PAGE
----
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Michigan’s Panhandling Statute Held Unconstitutional
Michigan's law making it a crime to beg in a public place is unconstitutional, according to a decision issued on August 24, 2012 by the Honorable Robert J. Jonker of the United States District Court for the Western District of Michigan.
Represented by the American Civil Liberties Union Fund of Michigan, Plaintiffs James Speet and Ernest Sims, each of whom were arrested in the City of Grand Rapids for begging in a public place, challenged the constitutionality of Michigan's "panhandling statute," MCL 750.167(1)(h), claiming that the statute was an unconstitutional infringement of their First Amendment right of freedom of speech.
The Honorable Robert J. Jonker agreed. In doing so, the Court noted that begging, either as speech (a verbal request for assistance) or expressive conduct (wordlessly extending a container for donations), is protected by the First Amendment. Finding begging analogous to charitable solicitations, the Court opined:
Begging plainly conveys a message: it communicates, whether verbally or non-verbally, a request for financial or material assistance. A beggar's message is analogous to other charitable solicitation: in both situations, the speaker is soliciting financial assistance, the beggar for him or herself, and the charitable fundraiser for a third-party. Courts have held repeatedly that charitable solicitations are a form of protected speech. . . . The same rationale logically applies to begging[.]
Having determined that begging is protected by the First Amendment, the Court then addressed whether the State of Michigan's restriction on that speech was justified. Because Michigan's panhandling statute prohibited speech in traditional public forums (such as streets and parks), and because it was a content-specific restriction (as it distinguishes between types of speech – charitable solicitations versus other types of advocacy), the Court concluded that the State of Michigan needed to "demonstrate that the statute is narrowly tailored to achieve a compelling state interest" for the statute to be upheld. Id. at 9.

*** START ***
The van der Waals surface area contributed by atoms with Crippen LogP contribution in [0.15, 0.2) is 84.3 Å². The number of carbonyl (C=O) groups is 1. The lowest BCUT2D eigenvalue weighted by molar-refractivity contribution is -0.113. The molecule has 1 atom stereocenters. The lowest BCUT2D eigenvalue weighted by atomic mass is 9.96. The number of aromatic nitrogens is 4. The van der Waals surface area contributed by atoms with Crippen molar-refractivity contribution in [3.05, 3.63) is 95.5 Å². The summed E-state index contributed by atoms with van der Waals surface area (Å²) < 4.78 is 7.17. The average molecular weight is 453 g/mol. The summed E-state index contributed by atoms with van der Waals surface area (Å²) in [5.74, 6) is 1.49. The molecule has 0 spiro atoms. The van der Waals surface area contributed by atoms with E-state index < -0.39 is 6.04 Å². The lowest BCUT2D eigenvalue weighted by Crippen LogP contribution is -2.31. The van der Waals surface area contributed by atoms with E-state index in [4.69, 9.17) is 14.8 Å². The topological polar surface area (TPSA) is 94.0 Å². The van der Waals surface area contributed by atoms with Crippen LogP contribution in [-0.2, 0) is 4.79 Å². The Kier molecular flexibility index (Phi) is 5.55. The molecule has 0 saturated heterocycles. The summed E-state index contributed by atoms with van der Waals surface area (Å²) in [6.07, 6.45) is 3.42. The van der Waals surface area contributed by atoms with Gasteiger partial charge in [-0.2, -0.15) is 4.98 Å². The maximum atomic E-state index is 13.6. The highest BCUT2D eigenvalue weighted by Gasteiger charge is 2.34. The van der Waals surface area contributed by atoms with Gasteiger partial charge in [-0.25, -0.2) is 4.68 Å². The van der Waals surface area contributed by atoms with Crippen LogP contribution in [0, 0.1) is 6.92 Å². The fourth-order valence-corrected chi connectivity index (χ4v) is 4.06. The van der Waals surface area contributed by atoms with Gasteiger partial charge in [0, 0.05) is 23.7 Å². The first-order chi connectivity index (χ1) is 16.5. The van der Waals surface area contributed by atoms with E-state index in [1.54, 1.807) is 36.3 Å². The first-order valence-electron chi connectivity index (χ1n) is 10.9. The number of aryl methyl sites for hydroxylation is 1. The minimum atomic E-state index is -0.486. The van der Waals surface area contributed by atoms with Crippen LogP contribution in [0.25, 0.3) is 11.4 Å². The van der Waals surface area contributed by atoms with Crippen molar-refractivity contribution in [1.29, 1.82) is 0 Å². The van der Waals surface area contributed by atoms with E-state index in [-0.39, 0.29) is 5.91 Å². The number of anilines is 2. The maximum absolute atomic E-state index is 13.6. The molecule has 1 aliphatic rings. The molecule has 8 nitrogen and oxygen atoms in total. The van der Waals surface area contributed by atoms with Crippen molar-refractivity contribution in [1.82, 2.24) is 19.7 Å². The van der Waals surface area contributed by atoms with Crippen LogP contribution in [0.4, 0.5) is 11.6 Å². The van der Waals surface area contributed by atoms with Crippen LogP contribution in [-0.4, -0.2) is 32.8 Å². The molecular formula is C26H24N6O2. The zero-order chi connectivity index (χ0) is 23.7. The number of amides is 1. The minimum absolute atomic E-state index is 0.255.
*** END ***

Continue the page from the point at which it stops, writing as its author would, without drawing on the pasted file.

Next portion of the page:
The Court held the State of Michigan did not meet its burden. While the State of Michigan argued that the statute protects against the risk of duress and fraud associated with the solicitation of funds, the Court concluded that," [e]ven if these concerns amount to compelling state interests," the "total prohibition on begging in public places" is not "narrowly tailored to achieve these ends." Id. As the Court explained:
The government can and does prohibit fraud, assault, and trespass. But what the government cannot do without violating the First Amendment is categorically prohibit speech and expressive elements that may sometimes be associated with the harmful conduct; it must protect the speech and expression, and focus narrowly and directly on the conduct it seeks to prohibit.
The Court observed that its decision "comports with the decisions of every Circuit to consider similar restrictions," including the Second, Seventh, Ninth, and Eleventh Circuit. Id. at 14. The Sixth Circuit has yet to address this question. As such, the Court suggested that while its decision did not dispose of the entire action, it may be appropriate to direct final judgment pursuant to Fed. R. Civ. P. 54(b) on the constitutional challenge so that the legal issues could be immediately reviewed by the Sixth Circuit Court of Appeals.